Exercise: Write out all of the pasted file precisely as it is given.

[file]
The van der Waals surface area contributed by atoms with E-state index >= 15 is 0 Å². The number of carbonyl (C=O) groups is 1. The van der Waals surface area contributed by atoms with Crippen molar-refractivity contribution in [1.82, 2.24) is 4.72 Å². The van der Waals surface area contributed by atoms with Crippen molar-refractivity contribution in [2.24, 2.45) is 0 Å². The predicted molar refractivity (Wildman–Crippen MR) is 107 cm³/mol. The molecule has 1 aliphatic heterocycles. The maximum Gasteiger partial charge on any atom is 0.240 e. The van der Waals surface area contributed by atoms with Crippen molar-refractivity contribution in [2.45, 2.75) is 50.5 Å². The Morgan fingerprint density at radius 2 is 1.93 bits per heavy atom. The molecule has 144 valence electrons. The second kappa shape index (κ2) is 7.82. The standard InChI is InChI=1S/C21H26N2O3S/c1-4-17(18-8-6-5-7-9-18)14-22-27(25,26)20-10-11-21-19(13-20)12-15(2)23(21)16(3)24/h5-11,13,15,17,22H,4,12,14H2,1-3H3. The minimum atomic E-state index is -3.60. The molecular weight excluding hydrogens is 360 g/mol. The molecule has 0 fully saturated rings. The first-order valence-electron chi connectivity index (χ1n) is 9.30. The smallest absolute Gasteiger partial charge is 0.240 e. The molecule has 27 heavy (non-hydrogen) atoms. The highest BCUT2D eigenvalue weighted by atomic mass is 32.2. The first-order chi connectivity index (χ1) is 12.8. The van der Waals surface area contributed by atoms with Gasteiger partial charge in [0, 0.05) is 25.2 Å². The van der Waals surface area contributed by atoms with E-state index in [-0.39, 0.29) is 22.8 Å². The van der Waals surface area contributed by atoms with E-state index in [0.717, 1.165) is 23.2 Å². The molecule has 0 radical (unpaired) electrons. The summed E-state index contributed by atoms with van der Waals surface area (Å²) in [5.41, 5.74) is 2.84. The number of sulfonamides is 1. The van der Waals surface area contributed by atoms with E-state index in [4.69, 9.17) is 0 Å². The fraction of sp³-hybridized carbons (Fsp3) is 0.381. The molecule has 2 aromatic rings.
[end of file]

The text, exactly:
The van der Waals surface area contributed by atoms with E-state index >= 15 is 0 Å². The number of carbonyl (C=O) groups is 1. The van der Waals surface area contributed by atoms with Crippen molar-refractivity contribution in [1.82, 2.24) is 4.72 Å². The van der Waals surface area contributed by atoms with Crippen molar-refractivity contribution in [2.24, 2.45) is 0 Å². The predicted molar refractivity (Wildman–Crippen MR) is 107 cm³/mol. The molecule has 1 aliphatic heterocycles. The maximum Gasteiger partial charge on any atom is 0.240 e. The van der Waals surface area contributed by atoms with Crippen molar-refractivity contribution in [2.45, 2.75) is 50.5 Å². The Morgan fingerprint density at radius 2 is 1.93 bits per heavy atom. The molecule has 144 valence electrons. The second kappa shape index (κ2) is 7.82. The standard InChI is InChI=1S/C21H26N2O3S/c1-4-17(18-8-6-5-7-9-18)14-22-27(25,26)20-10-11-21-19(13-20)12-15(2)23(21)16(3)24/h5-11,13,15,17,22H,4,12,14H2,1-3H3. The minimum atomic E-state index is -3.60. The molecular weight excluding hydrogens is 360 g/mol. The molecule has 0 fully saturated rings. The first-order valence-electron chi connectivity index (χ1n) is 9.30. The smallest absolute Gasteiger partial charge is 0.240 e. The molecule has 27 heavy (non-hydrogen) atoms. The highest BCUT2D eigenvalue weighted by atomic mass is 32.2. The first-order chi connectivity index (χ1) is 12.8. The van der Waals surface area contributed by atoms with Gasteiger partial charge in [0, 0.05) is 25.2 Å². The van der Waals surface area contributed by atoms with E-state index in [-0.39, 0.29) is 22.8 Å². The van der Waals surface area contributed by atoms with E-state index in [0.717, 1.165) is 23.2 Å². The molecule has 0 radical (unpaired) electrons. The summed E-state index contributed by atoms with van der Waals surface area (Å²) in [5.41, 5.74) is 2.84. The number of sulfonamides is 1. The van der Waals surface area contributed by atoms with E-state index in [4.69, 9.17) is 0 Å². The fraction of sp³-hybridized carbons (Fsp3) is 0.381. The molecule has 2 aromatic rings.